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Wanda B. v. Saul

United States District Court, D. Maine

July 24, 2019

WANDA B., Plaintiff
v.
ANDREW M. SAUL, Commissioner of Social Security, Defendant

          REPORT AND RECOMMENDED DECISION

          John C. Nivison, U.S. Magistrate Judge.

         On Plaintiff's application for disability insurance benefits under Title II of the Social Security Act, Defendant, the Social Security Administration Commissioner, found that Plaintiff has severe impairments, but retains the functional capacity to perform substantial gainful activity. Defendant, therefore, denied Plaintiff's request for disability benefits. Plaintiff filed this action to obtain judicial review of Defendant's final administrative decision pursuant to 42 U.S.C. § 405(g).

         Following a review of the record, and after consideration of the parties' arguments, I recommend the Court affirm the administrative decision.

         The Administrative Findings

         The Commissioner's final decision is the December 20, 2017 decision of the Administrative Law Judge. (ALJ Decision, ECF No. 9-2).[1] The ALJ's decision tracks the familiar five-step sequential evaluation process for analyzing social security disability claims, 20 C.F.R. § 404.1520.

         The ALJ found that as of December 31, 2012, the date last insured, Plaintiff had severe, but non-listing-level impairments consisting of degenerative disk disease, facet arthropathy and chronic pain. (R. 14.) The ALJ further determined that Plaintiff had a residual functional capacity (RFC) to perform light work, with no more than occasional balancing, kneeling, crouching, crawling and stooping, with sitting limited to 5 hours in an 8-hour day and standing and walking limited to 4 hours in an 8-hour day. (R. 15.)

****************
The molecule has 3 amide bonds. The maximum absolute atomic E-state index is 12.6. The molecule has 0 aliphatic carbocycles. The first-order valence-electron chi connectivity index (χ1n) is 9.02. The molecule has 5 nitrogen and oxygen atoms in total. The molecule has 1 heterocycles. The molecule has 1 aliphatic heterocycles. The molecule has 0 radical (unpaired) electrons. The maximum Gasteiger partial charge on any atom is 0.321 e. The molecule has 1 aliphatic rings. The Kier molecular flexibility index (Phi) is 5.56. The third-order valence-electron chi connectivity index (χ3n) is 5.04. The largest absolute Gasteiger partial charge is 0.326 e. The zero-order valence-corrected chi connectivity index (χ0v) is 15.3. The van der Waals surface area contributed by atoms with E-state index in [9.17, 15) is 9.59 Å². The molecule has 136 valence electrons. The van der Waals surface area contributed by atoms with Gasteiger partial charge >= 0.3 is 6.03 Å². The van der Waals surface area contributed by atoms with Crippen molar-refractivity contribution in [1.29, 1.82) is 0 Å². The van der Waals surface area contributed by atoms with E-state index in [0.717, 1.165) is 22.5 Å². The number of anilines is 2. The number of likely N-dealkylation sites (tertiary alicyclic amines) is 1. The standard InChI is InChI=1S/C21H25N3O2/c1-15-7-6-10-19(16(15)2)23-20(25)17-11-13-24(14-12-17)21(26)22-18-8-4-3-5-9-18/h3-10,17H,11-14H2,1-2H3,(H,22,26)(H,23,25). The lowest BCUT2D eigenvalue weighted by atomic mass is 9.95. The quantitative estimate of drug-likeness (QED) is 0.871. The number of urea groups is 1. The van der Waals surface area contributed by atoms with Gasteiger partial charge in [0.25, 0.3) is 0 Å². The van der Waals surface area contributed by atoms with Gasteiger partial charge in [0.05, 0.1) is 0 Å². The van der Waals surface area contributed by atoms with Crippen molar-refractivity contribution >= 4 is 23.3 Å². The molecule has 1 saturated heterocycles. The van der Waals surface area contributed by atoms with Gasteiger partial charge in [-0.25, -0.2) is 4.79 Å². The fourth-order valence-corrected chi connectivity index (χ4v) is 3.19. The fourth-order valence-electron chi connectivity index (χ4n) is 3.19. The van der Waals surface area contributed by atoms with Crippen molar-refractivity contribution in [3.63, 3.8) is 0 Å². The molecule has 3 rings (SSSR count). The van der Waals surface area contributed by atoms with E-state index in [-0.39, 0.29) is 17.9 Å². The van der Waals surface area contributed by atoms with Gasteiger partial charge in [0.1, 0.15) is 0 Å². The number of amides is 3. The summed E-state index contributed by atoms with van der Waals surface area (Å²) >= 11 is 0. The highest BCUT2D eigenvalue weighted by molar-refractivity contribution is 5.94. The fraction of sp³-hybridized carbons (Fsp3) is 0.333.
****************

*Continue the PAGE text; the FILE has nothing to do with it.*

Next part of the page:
The ALJ ultimately concluded that Plaintiff could perform past relevant work as a driver's education instructor, which job did not require Plaintiff to perform any work-related activities precluded by the RFC.

         Standard of Review

         A court must affirm the administrative decision provided the decision is based on the correct legal standards and is supported by substantial evidence, even if the record contains evidence capable of supporting an alternative outcome. Manso-Pizarro v. Sec'y of HHS, 76 F.3d 15, 16 (1st Cir. 1996) (per curiam); Rodriguez Pagan v. Sec'y of HHS, 819 F.2d 1, 3 (1st Cir. 1987). Substantial evidence is evidence that a reasonable mind might accept as adequate to support a finding. Richardson v. Perales, 402 U.S. 389, 401 (1971); Rodriguez v. Sec'y of HHS, 647 F.2d 218, 222 (1st Cir. 1981). “The ALJ's findings of fact are conclusive when supported by substantial evidence, but they are not conclusive when derived by ignoring evidence, misapplying the law, or judging matters entrusted to experts.” Nguyen v. Chater, 172 F.3d 31, 35 (1st Cir. 1999).

         Discussion

         Plaintiff argues the ALJ effectively discounted all the relevant medical opinion evidence and, therefore, the ALJ's RFC assessment is not supported by substantial evidence. Plaintiff also contends that, because a portion of the hearing transcript is inaudible, the Court cannot effectively evaluate the ALJ's decision and, therefore, remand is required.

         A. Medical Opinions

         Dr. Schuler's Mental RFC Assessment

         Plaintiff argues the ALJ erred in discounting the mental RFC opinion of Carl Schuler, D.O. Dr. Schuler, Plaintiff's primary care physician for approximately 20 years, completed a “Mental Residual Functional Capacity Questionnaire, ” dated September 20, 2016. (R. 1129-34.) The form reflects that Dr. Schuler diagnosed Plaintiff with depression. (R. 1129.) He also assessed her “mental abilities and aptitudes needed to do unskilled work” as “[l]imited but satisfactory, ” with the exception of her ability to “[c]omplete a normal workday and workweek without interruptions from psychologically based symptoms, ” which he assessed as “[s]eriously limited, but not ...


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